After some analysis, discussion and research we boiled the problem down to two parts. The first, and possibly most drastic problem being a tiny little insect called a potato leaf hopper. These tiny, minuscule little vampire bugs suck the juices out of the potato leaves and cause what is known as ‘hopper burn’. Hopper burn causes the leaves to turn brown and die eventually killing the entire plant. It really looks more like a disease than insect damage which usually looks like holey leaves. These little pests are extremely hard to control organically, none of the organic approved sprays are very effective and they are pricey. Hoppers are also incredibly prolific and what is worse is they also live in hay fields and field edges, which means even if were to spray them, new leaf hoppers just journey back into our potatoes from the surrounding world.

Last year we tried covering our entire crop of potatoes with a giant sheet of row cover to keep the bugs away. It was a disaster. After a heavy rain the row cover smashed the plants down, and we could no longer cultivate or hill the spuds. This allowed the grass and other weeds to take over and severely impact our yield. This brings us to our second problem, weed pressure. The potatoes get too big for us to hill at just about the time of year that the weeds are growing the fastest. Add to that the fact that the leaf hoppers decimate the foliage, leaving no competition for the weeds and you get a weedy mess of a field by the time August rolls around. This makes digging the potatoes difficult and can also invite in critters to feast upon our spuds under the cover of a weedy canopy.

So what did we do differently this year? The first thing we did was focus on varieties of potatoes that have good natural resistance to the leaf hoppers. Our friends at extension referred us to a Cornell study looking at this very subject, so we decided to choose our varieties based on what they found did best with leaf hopper pressure. One variety called King Hairy is actually covered in small, thin hairs that are supposed to ward off the leaf hoppers. The rest didn’t have any kind of defense, they just seemed less disturbed by the hoppers. They would still have leaf hoppers on them, they were just much slower to show the signs of hopper burn. We also selected varieties that produced earlier, so they could get a jump on the hoppers. Plant breeding is such a fascinating subject to me, and one that I feel is so vital to organic agriculture. If you don’t want to be spraying insecticides and fungicides every other day, having good plant varieties is such a crucial component in the equation. It’s also why we advise anyone trying to keep a home garden to seek out and use commercial vegetable varieties from a proven seed company, and not just the packets they sell in the super market.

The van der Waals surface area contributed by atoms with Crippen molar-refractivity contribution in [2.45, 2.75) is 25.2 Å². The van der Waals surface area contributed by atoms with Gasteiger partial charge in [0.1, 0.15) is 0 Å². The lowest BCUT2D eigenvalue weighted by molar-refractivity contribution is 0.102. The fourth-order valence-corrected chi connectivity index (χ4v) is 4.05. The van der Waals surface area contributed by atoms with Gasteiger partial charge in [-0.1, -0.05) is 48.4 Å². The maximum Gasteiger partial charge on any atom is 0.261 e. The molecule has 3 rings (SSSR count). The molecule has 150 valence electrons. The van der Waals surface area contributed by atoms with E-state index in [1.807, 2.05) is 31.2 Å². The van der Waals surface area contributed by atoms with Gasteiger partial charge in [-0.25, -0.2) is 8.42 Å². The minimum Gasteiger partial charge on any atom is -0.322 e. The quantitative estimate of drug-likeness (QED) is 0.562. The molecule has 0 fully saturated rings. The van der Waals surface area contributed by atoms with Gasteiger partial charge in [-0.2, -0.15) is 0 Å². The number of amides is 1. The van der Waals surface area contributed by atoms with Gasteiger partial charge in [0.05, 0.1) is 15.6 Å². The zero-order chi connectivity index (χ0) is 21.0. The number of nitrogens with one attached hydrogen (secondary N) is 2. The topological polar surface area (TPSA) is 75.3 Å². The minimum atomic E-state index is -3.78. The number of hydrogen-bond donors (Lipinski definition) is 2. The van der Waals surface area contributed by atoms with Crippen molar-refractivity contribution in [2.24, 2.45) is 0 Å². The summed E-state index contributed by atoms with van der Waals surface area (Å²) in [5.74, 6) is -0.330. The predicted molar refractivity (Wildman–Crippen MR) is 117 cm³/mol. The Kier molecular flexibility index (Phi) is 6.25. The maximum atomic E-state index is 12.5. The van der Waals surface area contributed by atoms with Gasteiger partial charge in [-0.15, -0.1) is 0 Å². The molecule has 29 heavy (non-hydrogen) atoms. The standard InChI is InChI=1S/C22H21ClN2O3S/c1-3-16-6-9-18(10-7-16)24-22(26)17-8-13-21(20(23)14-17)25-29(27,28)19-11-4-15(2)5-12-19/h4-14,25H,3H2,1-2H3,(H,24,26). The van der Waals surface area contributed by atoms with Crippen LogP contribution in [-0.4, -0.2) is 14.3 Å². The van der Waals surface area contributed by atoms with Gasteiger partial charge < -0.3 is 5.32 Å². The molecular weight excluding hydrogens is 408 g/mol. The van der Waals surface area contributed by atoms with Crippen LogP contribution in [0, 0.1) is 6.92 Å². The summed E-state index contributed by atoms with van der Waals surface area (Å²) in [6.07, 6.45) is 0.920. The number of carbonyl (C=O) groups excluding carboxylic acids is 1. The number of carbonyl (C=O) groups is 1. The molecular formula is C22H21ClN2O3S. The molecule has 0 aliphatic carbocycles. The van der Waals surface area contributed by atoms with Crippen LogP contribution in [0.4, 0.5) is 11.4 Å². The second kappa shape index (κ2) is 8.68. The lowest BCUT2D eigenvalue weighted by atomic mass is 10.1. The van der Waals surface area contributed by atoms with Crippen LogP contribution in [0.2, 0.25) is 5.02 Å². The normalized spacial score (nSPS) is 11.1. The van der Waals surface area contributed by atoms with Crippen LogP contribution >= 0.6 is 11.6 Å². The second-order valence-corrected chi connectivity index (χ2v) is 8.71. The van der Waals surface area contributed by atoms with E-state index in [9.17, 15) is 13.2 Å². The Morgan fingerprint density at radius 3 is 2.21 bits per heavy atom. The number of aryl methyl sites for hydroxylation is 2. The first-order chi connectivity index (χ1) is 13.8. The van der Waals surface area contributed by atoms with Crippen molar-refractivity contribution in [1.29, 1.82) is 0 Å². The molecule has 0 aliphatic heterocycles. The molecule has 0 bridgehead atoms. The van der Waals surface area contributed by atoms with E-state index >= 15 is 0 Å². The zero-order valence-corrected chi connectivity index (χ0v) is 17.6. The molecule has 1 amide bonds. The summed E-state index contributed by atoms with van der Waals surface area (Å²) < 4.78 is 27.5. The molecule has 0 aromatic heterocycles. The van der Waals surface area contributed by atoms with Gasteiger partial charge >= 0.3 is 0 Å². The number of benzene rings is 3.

The other change we made was growing our potatoes on the same biodegradable black plastic we use for our melons, summer squash and tomatoes. This allowed us to worry less about the weed pressure, and also had the unintended consequence of making it much easier to irrigate. Since we lay drip day with the plastic, watering our spuds was a breeze. This was absolutely crucial this year since it was so incredibly dry and probably had as much to do with our increased yields as anything else . The plastic meant that we couldn’t hill the potatoes so we did see some more green shoulders than normal, but the loss due to green potatoes was minimal compared to overall increased yield. 

One other thing we did was a practice called "chatting" or green sprouting our seed potatoes.  This involves putting the seed potatoes in the sun for a couple weeks before planting them in the early spring. We were hoping by jump starting their growth, this would give them a little more time to get ahead of the hopper invasion.

All in all, over the past 2 weeks we harvested over 7,000 pounds of potatoes! Hannah, whose first experience digging potatoes was last year’s disappointing crop, said digging them this year was like Christmas! Well, I couldn’t agree more, we were really happy to finally get a decent crop after years of trying new things. We ended up growing mostly white potatoes but there are some red ones that will make their way into the share and also a yellow variety called Keuka gold that Kerry and I both find especially delicious.

Hannah, Holly, Chris, Erica, Shelby and Larry

Your Farmers,

Max and Kerry